By Thomas Guengerich
SOCORRO, N.M., July 24, 2008 – New Mexico Tech took center stage at an international conference for optical engineering in Marseilles, France, in late June.
Right: from left are Carlo Flebus, Pierre Gloesener, Colby Jurgenson, Michelle Creech-Eakman and Jean-Pierre Chisogne. MRO Interferometer Project Scientist Michelle Creech-Eakman led the New Mexico Tech contingent at the SPIE conference in Marseille. In photo, she and Tech instrument specialist Colby Jurgenson visit with three representatives of AMOS, the Belgian firm that is building the telescope mounts.
Magdalena Ridge Observatory’s interferometry team presented several posters and papers, including an invited talk by project scientist Michelle Creech-Eakman. The MRO team also included talks by Tech students and researchers, Cambridge scientists and the Belgian company building the telescopes.
“It’s always exciting to go to these conferences,” said Creech-Eakman. “We always learn a lot about what everybody else is doing. The interferometry community is rather small. There’s probably no more than 250 people working in the area, so it’s good to get together and build consortia.”
An interferometer is an instrument that uses an array of telescopes to simulate a much larger telescope. The New Mexico Tech interferometer will use six 1.4-meter telescopes to mimic the capabilities of a telescope that is up to 340 meters in diameter. The concept was first proposed more than 100 years ago, but only in the past 20 years has the computer technology caught up with the theories. The main trick is to combine the beams collected at multiple telescopes to create a coherent and reliable image.
Stellar interferometry combines light from multiple telescopes to form “interference fringes.” A complex optical system with multiple light reflections from the light-collecting surfaces to the detectors measures these fringes. Beams from the six telescopes will be combined in a 190-meter long facility that includes more than 10 kilometers of aluminum pipe, carrying the signals.
The Magdalena Ridge Observatory Interferometer, or MROI, has one main goal – producing very-high-resolution images of faint astronomical targets, Creech-Eakman said. Ultimately, the facility will produce images with resolution 100 times greater than the Hubble Space Telescope.
Magdalena Ridge Observatory facility will employ a variety of new technologies that are revolutionizing interferometry. Tech and Cambridge scientists unveiled several of their breakthroughs in late June.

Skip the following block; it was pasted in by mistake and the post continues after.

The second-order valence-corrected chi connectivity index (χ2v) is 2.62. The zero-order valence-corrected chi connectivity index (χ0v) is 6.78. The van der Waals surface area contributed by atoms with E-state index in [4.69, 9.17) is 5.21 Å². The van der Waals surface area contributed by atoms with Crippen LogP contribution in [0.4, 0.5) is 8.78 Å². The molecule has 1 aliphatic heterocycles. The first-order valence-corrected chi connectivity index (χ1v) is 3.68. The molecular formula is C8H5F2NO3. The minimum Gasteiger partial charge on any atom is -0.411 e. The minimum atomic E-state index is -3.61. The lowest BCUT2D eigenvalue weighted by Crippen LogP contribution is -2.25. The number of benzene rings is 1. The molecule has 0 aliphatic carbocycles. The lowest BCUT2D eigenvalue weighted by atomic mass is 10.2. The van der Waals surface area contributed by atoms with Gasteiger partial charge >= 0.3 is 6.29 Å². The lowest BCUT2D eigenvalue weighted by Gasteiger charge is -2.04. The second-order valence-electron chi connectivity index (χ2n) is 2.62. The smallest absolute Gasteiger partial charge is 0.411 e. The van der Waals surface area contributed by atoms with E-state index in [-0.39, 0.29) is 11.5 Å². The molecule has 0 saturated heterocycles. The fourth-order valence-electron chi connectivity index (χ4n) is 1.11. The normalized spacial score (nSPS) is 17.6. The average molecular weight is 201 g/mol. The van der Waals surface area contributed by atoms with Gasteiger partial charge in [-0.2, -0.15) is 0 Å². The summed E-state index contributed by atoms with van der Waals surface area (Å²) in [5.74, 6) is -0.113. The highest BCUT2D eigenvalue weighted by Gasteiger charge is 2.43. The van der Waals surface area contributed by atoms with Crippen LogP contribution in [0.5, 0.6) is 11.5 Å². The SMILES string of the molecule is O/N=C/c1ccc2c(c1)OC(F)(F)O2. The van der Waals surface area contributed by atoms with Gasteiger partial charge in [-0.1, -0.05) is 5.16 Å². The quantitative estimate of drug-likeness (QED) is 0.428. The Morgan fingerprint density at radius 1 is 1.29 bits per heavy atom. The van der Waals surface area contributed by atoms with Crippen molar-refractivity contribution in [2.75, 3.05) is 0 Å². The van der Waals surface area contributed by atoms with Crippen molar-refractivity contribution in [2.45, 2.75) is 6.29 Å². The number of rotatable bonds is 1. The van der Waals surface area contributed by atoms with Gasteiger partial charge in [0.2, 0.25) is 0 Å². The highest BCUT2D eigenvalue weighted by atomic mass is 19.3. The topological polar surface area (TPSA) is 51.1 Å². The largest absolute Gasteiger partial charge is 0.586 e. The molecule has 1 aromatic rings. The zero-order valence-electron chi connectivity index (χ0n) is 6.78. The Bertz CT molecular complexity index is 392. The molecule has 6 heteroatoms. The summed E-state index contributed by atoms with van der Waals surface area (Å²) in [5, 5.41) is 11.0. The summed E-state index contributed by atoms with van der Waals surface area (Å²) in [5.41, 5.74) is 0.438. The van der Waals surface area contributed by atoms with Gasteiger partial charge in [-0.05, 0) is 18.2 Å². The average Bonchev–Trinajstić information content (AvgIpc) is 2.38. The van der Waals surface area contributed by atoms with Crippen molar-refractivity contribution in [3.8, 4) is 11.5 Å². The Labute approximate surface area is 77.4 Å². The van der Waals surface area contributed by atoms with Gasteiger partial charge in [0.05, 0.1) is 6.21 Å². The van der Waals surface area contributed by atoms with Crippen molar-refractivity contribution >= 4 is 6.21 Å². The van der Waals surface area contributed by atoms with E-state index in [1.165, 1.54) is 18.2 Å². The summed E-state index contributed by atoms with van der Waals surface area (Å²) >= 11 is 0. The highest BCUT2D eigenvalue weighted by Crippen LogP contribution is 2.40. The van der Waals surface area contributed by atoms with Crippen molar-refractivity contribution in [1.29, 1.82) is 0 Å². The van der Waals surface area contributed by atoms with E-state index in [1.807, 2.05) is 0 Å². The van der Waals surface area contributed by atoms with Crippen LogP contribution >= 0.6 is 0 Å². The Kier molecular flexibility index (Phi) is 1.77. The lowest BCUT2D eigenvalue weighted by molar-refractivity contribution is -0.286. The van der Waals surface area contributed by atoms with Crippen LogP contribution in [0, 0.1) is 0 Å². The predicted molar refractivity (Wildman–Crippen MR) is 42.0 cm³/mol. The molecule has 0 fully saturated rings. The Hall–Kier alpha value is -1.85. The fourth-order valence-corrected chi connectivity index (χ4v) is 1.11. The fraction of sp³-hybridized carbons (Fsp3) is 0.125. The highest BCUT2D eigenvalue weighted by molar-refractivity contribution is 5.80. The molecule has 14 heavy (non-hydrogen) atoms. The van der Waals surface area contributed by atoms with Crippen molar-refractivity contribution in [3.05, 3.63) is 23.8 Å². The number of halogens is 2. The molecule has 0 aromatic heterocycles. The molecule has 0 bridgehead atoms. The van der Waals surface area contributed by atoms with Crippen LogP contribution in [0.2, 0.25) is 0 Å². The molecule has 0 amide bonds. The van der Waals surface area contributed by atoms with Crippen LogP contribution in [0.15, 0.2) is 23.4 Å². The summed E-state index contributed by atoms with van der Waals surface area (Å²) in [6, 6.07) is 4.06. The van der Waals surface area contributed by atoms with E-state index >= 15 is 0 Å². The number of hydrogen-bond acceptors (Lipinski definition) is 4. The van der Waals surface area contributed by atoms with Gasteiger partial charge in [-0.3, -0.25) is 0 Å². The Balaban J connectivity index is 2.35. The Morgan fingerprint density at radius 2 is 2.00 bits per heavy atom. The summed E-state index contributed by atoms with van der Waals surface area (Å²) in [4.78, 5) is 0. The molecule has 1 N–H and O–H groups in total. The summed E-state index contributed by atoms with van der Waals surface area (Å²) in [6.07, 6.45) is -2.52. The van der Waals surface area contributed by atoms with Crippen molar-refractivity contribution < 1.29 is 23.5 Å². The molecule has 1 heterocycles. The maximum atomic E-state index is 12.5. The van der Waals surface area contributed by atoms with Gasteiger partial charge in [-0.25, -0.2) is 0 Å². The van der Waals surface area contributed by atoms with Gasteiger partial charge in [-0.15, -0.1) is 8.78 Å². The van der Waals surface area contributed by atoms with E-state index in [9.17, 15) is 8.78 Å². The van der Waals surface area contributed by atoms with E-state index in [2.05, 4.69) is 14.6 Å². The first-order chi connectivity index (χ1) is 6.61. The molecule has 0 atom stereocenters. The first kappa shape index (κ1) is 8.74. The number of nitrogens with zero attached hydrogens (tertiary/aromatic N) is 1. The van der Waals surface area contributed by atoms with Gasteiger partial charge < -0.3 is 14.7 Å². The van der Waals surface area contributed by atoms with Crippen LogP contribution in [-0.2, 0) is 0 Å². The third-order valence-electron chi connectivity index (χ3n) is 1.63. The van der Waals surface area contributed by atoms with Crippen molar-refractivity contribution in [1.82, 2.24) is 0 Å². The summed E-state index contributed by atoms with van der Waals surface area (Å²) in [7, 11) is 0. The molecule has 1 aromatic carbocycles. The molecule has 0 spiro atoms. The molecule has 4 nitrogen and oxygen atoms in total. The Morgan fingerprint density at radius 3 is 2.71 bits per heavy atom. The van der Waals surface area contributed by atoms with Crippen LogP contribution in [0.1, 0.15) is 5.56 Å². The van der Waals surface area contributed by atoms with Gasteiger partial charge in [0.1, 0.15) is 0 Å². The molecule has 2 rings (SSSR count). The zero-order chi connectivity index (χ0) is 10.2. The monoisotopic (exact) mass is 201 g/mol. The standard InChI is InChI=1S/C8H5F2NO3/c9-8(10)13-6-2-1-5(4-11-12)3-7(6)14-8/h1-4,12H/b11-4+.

The Society for Optical Engineering, known by its French acronym of SPIE, hosted more than 2,000 scientists at the conference “Astronomical Instrumentation: Synergies between Ground and Space” from June 23 to 28. The MRO crew participated in the sub-conference on Optical and Infrared Interferometry.
Creech-Eakman presented an updated on the Magdalena Ridge Observatory Interferometer called “Progress Towards First Light.”
“It’s like a stake in the ground,” she said. “It’s an opportunity for us to give updates and show our progress.”
Several other Tech students, researchers and faculty members attended the conference to present talks and posters. Instrumentation specialist Dr. Colby Jurgenson spoke about the development of the fringe tracking beam combiner and spectrographs.
Alisa Shtromberg shows off her poster to her Cambridge colleagues (from left) John Young, Chris Haniff and David Buscher.
Alisa Shtromberg presented her work on designing an automated alignment system. Dr. Eric Bakker presented a poster on cost-estimates for large-scale projects. Block presented her work on custom coatings for optics on the fringe tracker. Fernando Santoro, who was unable to attend, presented a poster on the mechanical and optical design of the interferometer. Electrical engineering professor Dr. Anders Jorgensen gave a talk and presented a poster on fringe-tracking algorithms.
Jurgenson came to New Mexico Tech as a post-doctoral researcher and is now a permanent staff member at the interferometer as the instrument scientist. He presented a talk about a new instrument he is designing to combine light beams from the telescopes.
“We are designing and building this instrument in-house,” Jurgenson said. “It will go on the back end of the interferometer.”
Creech-Eakman said Jurgenson’s instrument is at the heart of the interferometer.
“If we didn’t have to contend with the atmosphere, the process would be straight-forward. We’d lock in on an object and we’d be done,” she said. “But the atmosphere distorts the light, so we have to move the delay lines to catch up with the distortions. Colby’s fringe-tracker has to move fast to catch up.”
He was especially pleased to hear scientists from other interferometry observatories show interest in his development.
“Certain parties were interested in applying what we’re doing on their projects,” he said. “That’s the best sort of feedback.”
Shtromberg, who is an interferometer lab technician, presented her research for an automated alignment system. The 2005 Tech graduate has designed a system of mirrors that is intended to eliminate optical errors.